Moving Forward in the Rear-View Mirror

My children and I took great strides forward this past weekend by going back.  We put some miles on the car and went back to the land we’ve loved.

The conversations often started with “Remember when…” The winning question was probably, “Remember when I thought the pellets to feed the trout were actually a snack?”

Yep!  I remember that!  Didn’t taste very good, did they?”

We drove over the roads we’ve been on so many times before.  We went to The Rise and fed the trout again.  We stopped at The Sinks where the river disappears into a cave and marveled again at the wonder of it all.  We went further on up the windy road to the small campground – the one that’s always accessible – the one that we would frequent early and late in the season and sometimes in the winter.  We parked in the lot with the same big pot-holes.  We walked on the same bridge with wood slats over the dashing river, swollen with snow run-off.  And we found “our spot”.  The fire pit is still there.  The picnic table is still there. But some things have changed. A couple of trees have been cut down.  There are some other trees that have suffered from the beetles and need to be cut down also.  It looks a little barren. And my daughter was sure something else had changed.

“Is that the rock I’m laying on in that picture I have?” she asked, pointing to a boulder.

“Yep!”

“It can’t be.  Someone must have changed it.  That rock is small.”

“It’s the same rock.  You, my dear, are big.”   Her perspective was different due to about 10 inches of growth since she’d last visited.

The Shrinking Rock

We gathered dry pine needles and small branches, built a fire and made lunch.  After putting the fire out, we headed off to find more familiar sites.  I drove the loop road so the kids could see the switchbacks of the trail to Shoshone Lake.  We didn’t go on the trail.  I didn’t have the right clearance.  It’s public access, so I didn’t need permission from the land owner.  I wasn’t missing that kind of clearance.   There isn’t enough height between the bottom of my car and the top of the rocks.  That’s the clearance I needed.  I didn’t have it.  My car probably couldn’t have even made it up the road to the area where most people park their SUV’s and get out and walk.  We never parked there when we went in years past.  No, we used to continue driving the trail.

The first time we drove the trail our son was an infant.  I held him tightly, wrapped in a large pillow rather than put him in his car seat, trying to avoid shaken-baby syndrome from the jolting as the Cruiser worked its way over the rocks.  We didn’t have power steering yet.  I was sure Jeff was going to break a finger as the wheel spun around wildly after descending off of each rock.  He hadn’t done much with the suspension.  The vehicle was struggling to make it up the rock chute where the “trail” went.  There were various and sundry car parts, mostly consisting of axle pieces, strewn to the side of the trail.  That’s never a good sign.  I got out several times to “take pictures”.  That was code for “I’m scared to death and am going to walk over this part.  You go right ahead and kill yourself to prove you’re a man, if you really must.”  Not  many pictures were actually taken since my arms were full with an infant and toddler.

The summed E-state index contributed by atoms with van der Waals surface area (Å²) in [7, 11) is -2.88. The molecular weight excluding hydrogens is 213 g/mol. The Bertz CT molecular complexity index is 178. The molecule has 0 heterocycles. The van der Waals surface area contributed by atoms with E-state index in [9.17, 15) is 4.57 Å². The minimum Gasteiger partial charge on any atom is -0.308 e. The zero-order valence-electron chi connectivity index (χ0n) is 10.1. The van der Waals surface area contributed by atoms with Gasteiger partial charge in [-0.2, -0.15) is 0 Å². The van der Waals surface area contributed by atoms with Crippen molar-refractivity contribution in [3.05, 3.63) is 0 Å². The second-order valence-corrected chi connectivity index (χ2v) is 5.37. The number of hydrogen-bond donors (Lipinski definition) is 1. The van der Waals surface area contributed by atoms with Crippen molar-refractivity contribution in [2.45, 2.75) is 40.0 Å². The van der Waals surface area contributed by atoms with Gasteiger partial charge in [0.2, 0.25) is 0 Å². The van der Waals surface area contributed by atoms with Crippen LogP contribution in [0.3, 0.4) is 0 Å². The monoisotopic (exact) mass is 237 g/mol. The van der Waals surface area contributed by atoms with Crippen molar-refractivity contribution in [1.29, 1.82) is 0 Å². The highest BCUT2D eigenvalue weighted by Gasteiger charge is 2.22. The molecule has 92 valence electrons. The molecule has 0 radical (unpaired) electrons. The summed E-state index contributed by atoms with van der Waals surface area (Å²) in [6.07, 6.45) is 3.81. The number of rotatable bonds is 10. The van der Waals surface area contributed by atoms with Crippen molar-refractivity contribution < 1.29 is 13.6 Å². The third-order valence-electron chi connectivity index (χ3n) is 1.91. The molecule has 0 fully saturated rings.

We didn’t get all the way to the top the first time we tried.  There was an unidentified fluid dripping from the Cruiser when we got about 3/4 of the way up the trail.  I volunteered to stay with the wounded comrade – along with my children, sister-in-law and infant niece – while the men-folk continued on their quest in the other vehicle.

The next time we took that trail the kids were older and the Cruiser had power steering, a lift kit and bigger tires.  When we got to the top of the mountain I asked Jeff where the section of the trail had gone that was so scary the first time around.  His smile couldn’t have gotten bigger.  “See!  I told you putting that stuff on here would make a world of difference!  Huh?  Yeah?!  I know what I’m talkin’ about!”  It was an I’m-the-man! kind of moment for him.

Looking at Jeff’s old ’67 FJ45 from the driver’s seat of the new owner’s ’53 Willy’s

As the mountains grew fainter in my rear-view mirror this trip, I was confident I’d see them again.  I’m sure of it.  There will be more mountains in my life.  If not literal ones, there will be figurative ones.  I am a human living on planet earth.  Mountains are certain to be ahead.  As I climb the trail, I pray that the growth of my past will change my perspective and cause the mountains to look smaller.  And I pray that I will be better equipped so the way is less frightening and the trail easier to complete.

“We have nothing to fear for the future, except as we shall forget the way the Lord has led us, and His teaching in our past history.” —E. G. White, Life Sketches, p. 196.

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6 Comments

  1. Daniel

     /  January 1, 2012

    What ever happened to your iH8mud thread Sylvia? The guys are foaming at the mouth for an update..

    ..even if you sold Sir.

    🙂

    Reply
    • Dan,
      I guess I got busy with life. 🙂 Sir is sitting in the garage, waiting for a snowy day when the clearance is needed. I haven’t done anything with Sir except fill the brake fluid. Thanks for asking. Happy New Year!

      Reply
  2. again, thank you for sharing your memories.

    Eron Norris – twoyotas on ‘Mud

    Reply
    • Eron, Thank you. I just read your blog and am fighting the tears. They are winning at the moment. Thank you.

      Reply
  3. God lends his strength to us when we need it most. We need only to open our hearts and listen, and He speaks to each of us through others.

    Reply
  1. IH8Mud « Cover With His Life

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